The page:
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Appropriate interpretation of aerobic capacity: allometric scaling in adult and young soccer players
  1. K Chamari1,2,
  2. I Moussa-Chamari1,
  3. L Boussaïdi1,
  4. Y Hachana1,
  5. F Kaouech1,
  6. U Wisløff3
  1. 1Unité de Recherche - Evaluation, Sport, Santé, National Centre of Medicine and Science in Sports (CNMSS), El Menzah, Tunisia
  2. 2Tunisian Soccer Federation (FTF, Fédération Tunisienne de Football)
  3. 3Department of Circulation and Medical Imaging, Norwegian University of Science and Technology, and Department of Cardiology, St Olavs Hospital, Trondheim, Norway
  1. Correspondence to:
 Dr Wisløff
 Department of Circulation and Medical Imaging, Norwegian University of Science and Technology, Olav Kyrres gt 3, 7489 Trondheim, Norway; ulrik.wisloffmedisin.ntnu.no

Abstract

Objective: To compare aerobic capacity of young and adult elite soccer players using appropriate scaling procedures.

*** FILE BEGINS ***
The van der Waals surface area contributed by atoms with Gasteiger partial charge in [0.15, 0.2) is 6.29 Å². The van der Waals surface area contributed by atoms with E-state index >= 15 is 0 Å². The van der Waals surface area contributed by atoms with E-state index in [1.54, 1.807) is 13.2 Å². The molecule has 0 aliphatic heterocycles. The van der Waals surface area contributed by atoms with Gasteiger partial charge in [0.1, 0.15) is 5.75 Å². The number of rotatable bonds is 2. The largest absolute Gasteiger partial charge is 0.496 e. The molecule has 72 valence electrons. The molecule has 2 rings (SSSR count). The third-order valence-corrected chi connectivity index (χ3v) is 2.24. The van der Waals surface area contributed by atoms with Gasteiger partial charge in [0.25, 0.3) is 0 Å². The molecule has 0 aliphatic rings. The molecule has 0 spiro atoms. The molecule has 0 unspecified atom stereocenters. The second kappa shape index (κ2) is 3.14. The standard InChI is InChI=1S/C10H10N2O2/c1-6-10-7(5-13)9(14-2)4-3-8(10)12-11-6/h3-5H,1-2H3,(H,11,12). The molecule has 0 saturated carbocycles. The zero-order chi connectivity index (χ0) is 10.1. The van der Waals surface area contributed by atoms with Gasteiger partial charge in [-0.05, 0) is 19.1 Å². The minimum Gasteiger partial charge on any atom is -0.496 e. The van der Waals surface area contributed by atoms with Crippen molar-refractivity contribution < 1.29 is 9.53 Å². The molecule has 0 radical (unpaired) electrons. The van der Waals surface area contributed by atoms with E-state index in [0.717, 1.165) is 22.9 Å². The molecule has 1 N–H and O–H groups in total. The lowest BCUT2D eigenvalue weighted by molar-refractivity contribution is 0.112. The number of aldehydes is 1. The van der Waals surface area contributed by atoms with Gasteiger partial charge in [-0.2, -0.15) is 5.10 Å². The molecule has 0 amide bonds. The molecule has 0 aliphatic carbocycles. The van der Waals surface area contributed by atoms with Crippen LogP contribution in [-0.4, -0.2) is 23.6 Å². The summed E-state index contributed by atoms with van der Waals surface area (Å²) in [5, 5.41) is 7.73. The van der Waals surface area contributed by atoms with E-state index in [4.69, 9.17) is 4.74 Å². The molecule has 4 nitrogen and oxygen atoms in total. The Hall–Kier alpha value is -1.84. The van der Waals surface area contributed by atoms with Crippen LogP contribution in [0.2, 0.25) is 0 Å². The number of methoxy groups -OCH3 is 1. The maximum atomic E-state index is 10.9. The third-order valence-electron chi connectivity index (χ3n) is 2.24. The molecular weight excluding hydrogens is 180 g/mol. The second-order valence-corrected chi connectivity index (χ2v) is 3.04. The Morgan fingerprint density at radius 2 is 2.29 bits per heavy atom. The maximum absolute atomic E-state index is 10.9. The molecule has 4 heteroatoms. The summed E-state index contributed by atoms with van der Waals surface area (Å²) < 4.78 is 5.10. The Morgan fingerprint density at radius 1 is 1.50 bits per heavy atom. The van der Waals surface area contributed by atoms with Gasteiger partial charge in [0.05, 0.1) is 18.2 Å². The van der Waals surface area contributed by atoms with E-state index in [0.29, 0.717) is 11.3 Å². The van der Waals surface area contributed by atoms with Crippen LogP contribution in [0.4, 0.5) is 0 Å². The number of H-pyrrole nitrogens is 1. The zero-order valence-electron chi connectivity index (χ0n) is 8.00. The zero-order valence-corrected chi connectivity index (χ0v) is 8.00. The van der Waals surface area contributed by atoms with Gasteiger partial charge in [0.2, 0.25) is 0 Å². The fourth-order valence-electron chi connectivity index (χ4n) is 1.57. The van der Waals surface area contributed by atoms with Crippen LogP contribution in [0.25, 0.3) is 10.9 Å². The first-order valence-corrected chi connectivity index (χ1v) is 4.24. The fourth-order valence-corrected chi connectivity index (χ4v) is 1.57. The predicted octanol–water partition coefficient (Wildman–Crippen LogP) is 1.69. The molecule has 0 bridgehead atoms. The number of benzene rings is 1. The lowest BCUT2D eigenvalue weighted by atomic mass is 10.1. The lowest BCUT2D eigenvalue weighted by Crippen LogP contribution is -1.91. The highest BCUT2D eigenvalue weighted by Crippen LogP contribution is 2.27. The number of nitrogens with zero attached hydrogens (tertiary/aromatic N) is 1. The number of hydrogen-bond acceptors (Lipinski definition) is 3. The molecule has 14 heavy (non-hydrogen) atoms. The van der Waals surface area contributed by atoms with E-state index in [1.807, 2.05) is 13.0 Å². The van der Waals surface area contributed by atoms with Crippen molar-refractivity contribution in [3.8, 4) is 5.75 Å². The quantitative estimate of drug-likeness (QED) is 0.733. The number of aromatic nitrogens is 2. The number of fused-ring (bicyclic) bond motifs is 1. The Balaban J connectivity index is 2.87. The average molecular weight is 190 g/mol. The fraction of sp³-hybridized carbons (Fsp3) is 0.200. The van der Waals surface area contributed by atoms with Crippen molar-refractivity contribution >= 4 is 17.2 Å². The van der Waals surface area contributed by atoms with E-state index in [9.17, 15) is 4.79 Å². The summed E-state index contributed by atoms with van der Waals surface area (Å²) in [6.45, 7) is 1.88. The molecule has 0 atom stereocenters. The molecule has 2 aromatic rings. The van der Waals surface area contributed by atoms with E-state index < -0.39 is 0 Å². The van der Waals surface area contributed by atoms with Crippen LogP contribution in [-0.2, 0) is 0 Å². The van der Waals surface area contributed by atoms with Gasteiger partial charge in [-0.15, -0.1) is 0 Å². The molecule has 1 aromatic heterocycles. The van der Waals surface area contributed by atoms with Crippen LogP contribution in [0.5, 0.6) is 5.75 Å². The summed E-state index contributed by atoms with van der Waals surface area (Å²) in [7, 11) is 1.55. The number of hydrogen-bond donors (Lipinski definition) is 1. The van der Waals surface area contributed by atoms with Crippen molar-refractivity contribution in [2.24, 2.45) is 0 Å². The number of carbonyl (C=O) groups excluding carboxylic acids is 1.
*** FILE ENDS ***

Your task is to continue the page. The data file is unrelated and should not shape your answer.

Methods: Twenty four male adult (mean (SD) age 24 (2) years, weight 75.7 (7.2) kg, Vo2max 66.6 (5.2) ml/lbm/min, where lbm is lean body mass in kg) and 21 youth (14 (0.4) years, 60.2 (7.3) kg, 66.5 (5.9) ml/lbm/min) elite soccer players took part in the study. Allometric equations were used to determine the relation between maximal and submaximal oxygen cost of running (running economy) and body mass.

Results: Maximal and submaximal oxygen uptake increased in proportion to body mass raised to the power of 0.72 (0.04) and 0.60 (0.06) respectively. The Vo2max of adult players was similar to that of the youth players when expressed in direct proportion to body mass—that is, ml/kg/min—but 5% higher (p<0.05) when expressed using appropriate procedures for scaling. Conversely, compared with seniors, youth players had 13% higher (p<0.001) energy cost of running—that is, poorer running economy—when expressed as ml/kg/min but not when expressed according to the scaling procedures.

Conclusions: Compared with the youth soccer players, Vo2max in the seniors was underestimated and running economy overestimated when expressed traditionally as ml/lbm/min. The study clearly shows the pitfalls in previous studies when aerobic capacity was evaluated in subjects with different body mass. It further shows that the use of scaling procedures can affect the evaluation of, and the resultant training programme to improve, aerobic capacity.

  • capacity
  • football
  • running economy
  • scaling
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Footnotes

  • Competing interests: none declared

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